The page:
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Old 15-09-2013, 12:29   #1
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How do you feel about FOG?

Just returned from several weeks out. Had to make several very restricted entrances in zero zero conditions... Even with decent electronics it was quite the pucker factor...we have ROCKS up here. I kinda felt it was pushing my comfort zone. Just curious how others feel about it and how you set your limits.
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Old 15-09-2013, 13:10   #2
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Re: How do you feel about FOG?

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Originally Posted by IdoraKeeper View Post
Just returned from several weeks out. Had to make several very restricted entrances in zero zero conditions... Even with decent electronics it was quite the pucker factor...we have ROCKS up here. I kinda felt it was pushing my comfort zone. Just curious how others feel about it and how you set your limits.
Fog is always a challenge. I just left Maine where we had a lot of fog the last 10 days or so. Not only are there all the normal navigation hazards in Maine, there are also tens of thousands of lobster pots. These are really fun in the fog. I use GPS, Radar, amplified sound, and the radio and its still uncomfortable. Don't feel bad about being nervous in the fog, you should be.
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Old 15-09-2013, 13:20   #3
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Re: How do you feel about FOG?

Good time to anchor and fire up the coffee!
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Old 15-09-2013, 13:22   #4
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Re: How do you feel about FOG?

It's an uncomfortable feeling, especially with amateurs not displaying running lights nor making sound signals. Non-radar-reflective vessels are also a concern. All-white boats don't show up well in fog. ... GPS is a great help in navigating, and radar provides clues about what is happening around you. Constant, intense attention is necessary.



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Old 15-09-2013, 13:25   #5
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pirate Re: How do you feel about FOG?

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It's an uncomfortable feeling, especially with amateurs not displaying running lights nor making sound signals. Non-radar-reflective vessels are also a concern. All-white boats don't show up well in fog. ... GPS is a great help in navigating, and radar provides clues about what is happening around you. Constant, intense attention is necessary.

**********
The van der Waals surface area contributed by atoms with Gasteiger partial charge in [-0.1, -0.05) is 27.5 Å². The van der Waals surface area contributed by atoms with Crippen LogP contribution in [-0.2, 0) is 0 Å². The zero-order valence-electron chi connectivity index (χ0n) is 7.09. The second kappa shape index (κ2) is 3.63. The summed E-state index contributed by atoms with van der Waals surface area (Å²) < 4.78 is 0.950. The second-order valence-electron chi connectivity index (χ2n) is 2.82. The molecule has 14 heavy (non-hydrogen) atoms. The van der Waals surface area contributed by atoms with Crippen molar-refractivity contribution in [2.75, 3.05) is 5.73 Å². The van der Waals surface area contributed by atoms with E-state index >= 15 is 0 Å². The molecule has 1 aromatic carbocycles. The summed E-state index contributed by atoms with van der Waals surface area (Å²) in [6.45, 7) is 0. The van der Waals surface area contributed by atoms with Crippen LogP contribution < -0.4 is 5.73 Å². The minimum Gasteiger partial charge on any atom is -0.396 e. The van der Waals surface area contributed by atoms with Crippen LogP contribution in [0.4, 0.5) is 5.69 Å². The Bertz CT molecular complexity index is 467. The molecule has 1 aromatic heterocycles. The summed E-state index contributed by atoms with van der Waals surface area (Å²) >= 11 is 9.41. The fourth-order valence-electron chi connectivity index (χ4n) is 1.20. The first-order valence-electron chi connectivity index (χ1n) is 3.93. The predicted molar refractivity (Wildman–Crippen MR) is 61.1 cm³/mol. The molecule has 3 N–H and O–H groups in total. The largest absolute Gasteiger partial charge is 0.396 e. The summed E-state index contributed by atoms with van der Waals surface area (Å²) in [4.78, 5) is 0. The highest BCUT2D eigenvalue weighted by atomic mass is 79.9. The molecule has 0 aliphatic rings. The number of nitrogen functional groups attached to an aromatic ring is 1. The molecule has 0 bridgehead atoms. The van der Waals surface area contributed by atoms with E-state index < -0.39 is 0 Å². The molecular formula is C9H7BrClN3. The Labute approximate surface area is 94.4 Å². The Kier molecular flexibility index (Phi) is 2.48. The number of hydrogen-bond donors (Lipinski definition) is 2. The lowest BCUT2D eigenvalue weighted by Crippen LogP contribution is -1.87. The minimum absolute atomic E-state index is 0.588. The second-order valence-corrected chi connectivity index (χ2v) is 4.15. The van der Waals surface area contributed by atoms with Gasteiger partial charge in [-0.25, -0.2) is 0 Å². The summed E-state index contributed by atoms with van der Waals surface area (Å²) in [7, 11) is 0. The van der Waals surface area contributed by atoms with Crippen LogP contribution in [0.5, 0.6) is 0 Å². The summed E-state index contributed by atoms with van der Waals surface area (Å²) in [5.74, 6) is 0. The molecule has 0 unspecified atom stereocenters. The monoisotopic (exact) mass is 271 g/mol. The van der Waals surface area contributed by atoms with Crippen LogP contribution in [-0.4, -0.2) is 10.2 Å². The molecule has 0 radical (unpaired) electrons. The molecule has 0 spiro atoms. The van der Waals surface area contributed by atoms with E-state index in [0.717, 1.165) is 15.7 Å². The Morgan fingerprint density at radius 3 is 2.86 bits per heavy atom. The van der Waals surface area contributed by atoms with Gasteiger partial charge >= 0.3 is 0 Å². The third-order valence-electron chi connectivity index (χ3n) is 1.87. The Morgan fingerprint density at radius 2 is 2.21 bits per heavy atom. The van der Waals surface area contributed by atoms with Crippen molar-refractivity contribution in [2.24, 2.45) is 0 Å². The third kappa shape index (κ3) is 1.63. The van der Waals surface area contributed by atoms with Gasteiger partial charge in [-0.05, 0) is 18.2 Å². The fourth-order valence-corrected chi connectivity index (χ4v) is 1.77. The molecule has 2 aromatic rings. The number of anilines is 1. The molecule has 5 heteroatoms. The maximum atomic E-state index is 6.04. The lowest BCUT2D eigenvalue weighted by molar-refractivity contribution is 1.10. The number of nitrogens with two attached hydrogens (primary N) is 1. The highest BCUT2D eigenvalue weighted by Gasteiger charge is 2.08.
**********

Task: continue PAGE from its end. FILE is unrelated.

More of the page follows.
That's not fog... that's a light mist...
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Old 15-09-2013, 14:20   #6
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Re: How do you feel about FOG?

Growing up in San Francisco I had to get used to fog or not sail...

Fog is challenging, but with good lookout and electronics it is not a problem.
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Old 15-09-2013, 14:22   #7
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Re: How do you feel about FOG?

I agree, not fog. I start calling it for when it gets like it is in this photo. This was taken underway in Maine last week. There is a boat in this picture about 150 feet away. Can you see it?
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Old 15-09-2013, 14:53   #8
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Re: How do you feel about FOG?

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I agree, not fog. I start calling it for when it gets like it is in this photo. This was taken underway in Maine last week. There is a boat in this picture about 150 feet away. Can you see it?
I saw it right away.

I have seen fog so heavy you could see the raindrops form right in front of your eyes. It was weird.
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Old 15-09-2013, 15:04   #9
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Originally Posted by IdoraKeeper View Post
Just returned from several weeks out. Had to make several very restricted entrances in zero zero conditions... Even with decent electronics it was quite the pucker factor...we have ROCKS up here. I kinda felt it was pushing my comfort zone. Just curious how others feel about it and how you set your limits.
I feel anxious thus more alert is my answer,
I suppose if you are in familiar waters it helps for draft restrictions and nav personally I normally get out the Channel and hit my lowest contour I can follow, at least it will keep me out of the way of the big boys.
My worst was a sea fog that rolled in from the channel at about 5 mph on a gorgeous summers day, by the time I got the family on board from the beach it was on us, the 8 nm ride home was interesting , we found a 18ft speedboat with 4 on board clinging to the canis rock buoy off Fowey which they had the sense to turn off the engine and listen , luckily it has a bell which led them to it. They followed us in on my plotter at dead slow 3knts, a bow sprit appeared to our port then a mast and then a cabin , vis was under 20ft, never seen it that bad before or since, we sat on our mooring and listened to 4 maydays in 20 mins between Fowey and Falmouth.